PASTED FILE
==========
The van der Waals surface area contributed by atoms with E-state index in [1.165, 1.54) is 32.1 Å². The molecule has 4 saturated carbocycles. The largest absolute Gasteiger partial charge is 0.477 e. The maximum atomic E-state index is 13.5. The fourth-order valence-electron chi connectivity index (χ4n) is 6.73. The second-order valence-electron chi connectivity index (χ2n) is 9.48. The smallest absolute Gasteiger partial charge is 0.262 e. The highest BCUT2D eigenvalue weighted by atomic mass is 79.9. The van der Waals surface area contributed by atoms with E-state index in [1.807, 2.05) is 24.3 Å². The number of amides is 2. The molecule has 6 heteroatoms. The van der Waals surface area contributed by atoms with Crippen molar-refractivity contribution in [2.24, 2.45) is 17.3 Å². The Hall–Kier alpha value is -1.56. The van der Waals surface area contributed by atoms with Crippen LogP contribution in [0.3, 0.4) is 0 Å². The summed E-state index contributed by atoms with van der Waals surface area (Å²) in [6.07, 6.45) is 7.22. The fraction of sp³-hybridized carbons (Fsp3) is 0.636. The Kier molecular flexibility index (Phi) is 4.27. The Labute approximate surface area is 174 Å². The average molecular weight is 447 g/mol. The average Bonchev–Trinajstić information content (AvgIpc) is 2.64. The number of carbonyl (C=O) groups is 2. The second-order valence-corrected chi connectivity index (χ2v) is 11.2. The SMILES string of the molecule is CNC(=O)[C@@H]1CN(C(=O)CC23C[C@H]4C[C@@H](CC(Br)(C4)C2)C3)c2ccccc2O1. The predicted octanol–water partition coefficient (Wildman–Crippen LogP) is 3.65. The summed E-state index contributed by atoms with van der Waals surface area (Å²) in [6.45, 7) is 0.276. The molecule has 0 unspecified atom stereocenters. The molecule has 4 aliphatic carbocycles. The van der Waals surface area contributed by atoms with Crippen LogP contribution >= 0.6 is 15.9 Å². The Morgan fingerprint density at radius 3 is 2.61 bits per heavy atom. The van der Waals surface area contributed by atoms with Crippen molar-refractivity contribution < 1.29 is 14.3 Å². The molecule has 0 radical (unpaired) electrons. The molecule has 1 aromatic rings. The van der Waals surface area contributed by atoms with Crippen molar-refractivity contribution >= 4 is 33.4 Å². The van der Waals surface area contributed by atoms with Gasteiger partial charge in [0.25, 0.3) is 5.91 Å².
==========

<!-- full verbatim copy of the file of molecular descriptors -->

The van der Waals surface area contributed by atoms with E-state index in [1.165, 1.54) is 32.1 Å². The molecule has 4 saturated carbocycles. The largest absolute Gasteiger partial charge is 0.477 e. The maximum atomic E-state index is 13.5. The fourth-order valence-electron chi connectivity index (χ4n) is 6.73. The second-order valence-electron chi connectivity index (χ2n) is 9.48. The smallest absolute Gasteiger partial charge is 0.262 e. The highest BCUT2D eigenvalue weighted by atomic mass is 79.9. The van der Waals surface area contributed by atoms with E-state index in [1.807, 2.05) is 24.3 Å². The number of amides is 2. The molecule has 6 heteroatoms. The van der Waals surface area contributed by atoms with Crippen molar-refractivity contribution in [2.24, 2.45) is 17.3 Å². The Hall–Kier alpha value is -1.56. The van der Waals surface area contributed by atoms with Crippen LogP contribution in [0.3, 0.4) is 0 Å². The summed E-state index contributed by atoms with van der Waals surface area (Å²) in [6.07, 6.45) is 7.22. The fraction of sp³-hybridized carbons (Fsp3) is 0.636. The Kier molecular flexibility index (Phi) is 4.27. The Labute approximate surface area is 174 Å². The average molecular weight is 447 g/mol. The average Bonchev–Trinajstić information content (AvgIpc) is 2.64. The number of carbonyl (C=O) groups is 2. The second-order valence-corrected chi connectivity index (χ2v) is 11.2. The SMILES string of the molecule is CNC(=O)[C@@H]1CN(C(=O)CC23C[C@H]4C[C@@H](CC(Br)(C4)C2)C3)c2ccccc2O1. The predicted octanol–water partition coefficient (Wildman–Crippen LogP) is 3.65. The summed E-state index contributed by atoms with van der Waals surface area (Å²) in [6.45, 7) is 0.276. The molecule has 0 unspecified atom stereocenters. The molecule has 4 aliphatic carbocycles. The van der Waals surface area contributed by atoms with Crippen LogP contribution >= 0.6 is 15.9 Å². The Morgan fingerprint density at radius 3 is 2.61 bits per heavy atom. The van der Waals surface area contributed by atoms with Crippen molar-refractivity contribution < 1.29 is 14.3 Å². The molecule has 0 radical (unpaired) electrons. The molecule has 1 aromatic rings. The van der Waals surface area contributed by atoms with Crippen molar-refractivity contribution >= 4 is 33.4 Å². The van der Waals surface area contributed by atoms with Gasteiger partial charge in [0.25, 0.3) is 5.91 Å².